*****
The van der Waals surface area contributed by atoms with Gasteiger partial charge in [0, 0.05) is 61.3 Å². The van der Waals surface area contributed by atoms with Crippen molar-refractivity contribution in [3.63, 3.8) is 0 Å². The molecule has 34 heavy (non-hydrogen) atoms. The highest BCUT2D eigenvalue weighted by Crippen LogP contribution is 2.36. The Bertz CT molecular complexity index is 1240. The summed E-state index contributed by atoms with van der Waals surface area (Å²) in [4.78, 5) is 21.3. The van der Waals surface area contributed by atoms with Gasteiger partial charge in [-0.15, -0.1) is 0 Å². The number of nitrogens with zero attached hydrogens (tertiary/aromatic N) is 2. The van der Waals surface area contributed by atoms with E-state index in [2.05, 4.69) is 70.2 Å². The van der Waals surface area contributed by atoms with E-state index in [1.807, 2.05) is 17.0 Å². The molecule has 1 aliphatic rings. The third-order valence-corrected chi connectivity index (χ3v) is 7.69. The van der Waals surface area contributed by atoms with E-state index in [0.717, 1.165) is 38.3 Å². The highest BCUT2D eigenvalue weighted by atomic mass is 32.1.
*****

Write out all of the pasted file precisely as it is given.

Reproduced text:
The van der Waals surface area contributed by atoms with Gasteiger partial charge in [0, 0.05) is 61.3 Å². The van der Waals surface area contributed by atoms with Crippen molar-refractivity contribution in [3.63, 3.8) is 0 Å². The molecule has 34 heavy (non-hydrogen) atoms. The highest BCUT2D eigenvalue weighted by Crippen LogP contribution is 2.36. The Bertz CT molecular complexity index is 1240. The summed E-state index contributed by atoms with van der Waals surface area (Å²) in [4.78, 5) is 21.3. The van der Waals surface area contributed by atoms with Gasteiger partial charge in [-0.15, -0.1) is 0 Å². The number of nitrogens with zero attached hydrogens (tertiary/aromatic N) is 2. The van der Waals surface area contributed by atoms with E-state index in [2.05, 4.69) is 70.2 Å². The van der Waals surface area contributed by atoms with E-state index in [1.807, 2.05) is 17.0 Å². The molecule has 1 aliphatic rings. The third-order valence-corrected chi connectivity index (χ3v) is 7.69. The van der Waals surface area contributed by atoms with E-state index in [0.717, 1.165) is 38.3 Å². The highest BCUT2D eigenvalue weighted by atomic mass is 32.1.